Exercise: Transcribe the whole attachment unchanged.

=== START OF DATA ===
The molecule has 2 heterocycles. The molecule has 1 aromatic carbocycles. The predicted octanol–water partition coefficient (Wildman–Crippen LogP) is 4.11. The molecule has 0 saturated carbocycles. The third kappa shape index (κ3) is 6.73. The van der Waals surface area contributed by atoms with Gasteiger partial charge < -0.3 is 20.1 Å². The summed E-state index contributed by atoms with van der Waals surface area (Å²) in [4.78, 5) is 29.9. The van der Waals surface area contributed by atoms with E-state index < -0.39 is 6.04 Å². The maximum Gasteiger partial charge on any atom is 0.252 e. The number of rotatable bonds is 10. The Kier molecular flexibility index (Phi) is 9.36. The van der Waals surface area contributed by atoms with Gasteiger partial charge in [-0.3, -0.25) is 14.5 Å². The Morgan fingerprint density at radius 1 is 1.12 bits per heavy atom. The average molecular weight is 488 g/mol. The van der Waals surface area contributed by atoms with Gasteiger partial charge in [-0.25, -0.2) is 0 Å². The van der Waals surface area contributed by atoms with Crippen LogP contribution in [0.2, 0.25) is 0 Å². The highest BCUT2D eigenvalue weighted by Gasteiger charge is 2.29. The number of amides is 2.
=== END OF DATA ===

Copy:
The molecule has 2 heterocycles. The molecule has 1 aromatic carbocycles. The predicted octanol–water partition coefficient (Wildman–Crippen LogP) is 4.11. The molecule has 0 saturated carbocycles. The third kappa shape index (κ3) is 6.73. The van der Waals surface area contributed by atoms with Gasteiger partial charge < -0.3 is 20.1 Å². The summed E-state index contributed by atoms with van der Waals surface area (Å²) in [4.78, 5) is 29.9. The van der Waals surface area contributed by atoms with E-state index < -0.39 is 6.04 Å². The maximum Gasteiger partial charge on any atom is 0.252 e. The number of rotatable bonds is 10. The Kier molecular flexibility index (Phi) is 9.36. The van der Waals surface area contributed by atoms with Gasteiger partial charge in [-0.3, -0.25) is 14.5 Å². The Morgan fingerprint density at radius 1 is 1.12 bits per heavy atom. The average molecular weight is 488 g/mol. The van der Waals surface area contributed by atoms with Gasteiger partial charge in [-0.25, -0.2) is 0 Å². The van der Waals surface area contributed by atoms with Crippen LogP contribution in [0.2, 0.25) is 0 Å². The highest BCUT2D eigenvalue weighted by Gasteiger charge is 2.29. The number of amides is 2.